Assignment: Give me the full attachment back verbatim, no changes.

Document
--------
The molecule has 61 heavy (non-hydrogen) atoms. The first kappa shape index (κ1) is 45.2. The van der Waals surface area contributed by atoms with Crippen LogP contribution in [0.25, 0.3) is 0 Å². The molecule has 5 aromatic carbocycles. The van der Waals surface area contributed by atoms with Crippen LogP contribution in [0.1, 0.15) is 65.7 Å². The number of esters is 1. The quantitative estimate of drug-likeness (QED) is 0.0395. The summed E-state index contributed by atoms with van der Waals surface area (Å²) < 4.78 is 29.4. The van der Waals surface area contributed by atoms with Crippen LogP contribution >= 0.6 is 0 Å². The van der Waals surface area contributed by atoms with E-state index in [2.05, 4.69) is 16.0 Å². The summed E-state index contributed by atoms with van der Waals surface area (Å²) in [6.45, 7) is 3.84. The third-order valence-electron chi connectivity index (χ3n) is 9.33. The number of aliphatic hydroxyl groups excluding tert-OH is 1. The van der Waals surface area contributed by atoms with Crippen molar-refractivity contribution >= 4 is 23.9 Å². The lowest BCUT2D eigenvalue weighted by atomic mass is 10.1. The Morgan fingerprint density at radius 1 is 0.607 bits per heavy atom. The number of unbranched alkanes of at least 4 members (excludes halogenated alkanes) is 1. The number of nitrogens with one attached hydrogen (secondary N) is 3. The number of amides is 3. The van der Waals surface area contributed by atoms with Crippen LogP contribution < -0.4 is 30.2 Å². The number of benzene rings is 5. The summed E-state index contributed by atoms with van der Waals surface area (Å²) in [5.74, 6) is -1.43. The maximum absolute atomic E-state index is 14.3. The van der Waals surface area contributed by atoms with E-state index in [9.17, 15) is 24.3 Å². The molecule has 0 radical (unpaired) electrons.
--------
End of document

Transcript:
The molecule has 61 heavy (non-hydrogen) atoms. The first kappa shape index (κ1) is 45.2. The van der Waals surface area contributed by atoms with Crippen LogP contribution in [0.25, 0.3) is 0 Å². The molecule has 5 aromatic carbocycles. The van der Waals surface area contributed by atoms with Crippen LogP contribution in [0.1, 0.15) is 65.7 Å². The number of esters is 1. The quantitative estimate of drug-likeness (QED) is 0.0395. The summed E-state index contributed by atoms with van der Waals surface area (Å²) < 4.78 is 29.4. The van der Waals surface area contributed by atoms with Crippen LogP contribution >= 0.6 is 0 Å². The van der Waals surface area contributed by atoms with E-state index in [2.05, 4.69) is 16.0 Å². The summed E-state index contributed by atoms with van der Waals surface area (Å²) in [6.45, 7) is 3.84. The third-order valence-electron chi connectivity index (χ3n) is 9.33. The number of aliphatic hydroxyl groups excluding tert-OH is 1. The van der Waals surface area contributed by atoms with Crippen molar-refractivity contribution >= 4 is 23.9 Å². The lowest BCUT2D eigenvalue weighted by atomic mass is 10.1. The Morgan fingerprint density at radius 1 is 0.607 bits per heavy atom. The number of unbranched alkanes of at least 4 members (excludes halogenated alkanes) is 1. The number of nitrogens with one attached hydrogen (secondary N) is 3. The number of amides is 3. The van der Waals surface area contributed by atoms with Crippen LogP contribution < -0.4 is 30.2 Å². The number of benzene rings is 5. The summed E-state index contributed by atoms with van der Waals surface area (Å²) in [5.74, 6) is -1.43. The maximum absolute atomic E-state index is 14.3. The van der Waals surface area contributed by atoms with E-state index in [9.17, 15) is 24.3 Å². The molecule has 0 radical (unpaired) electrons.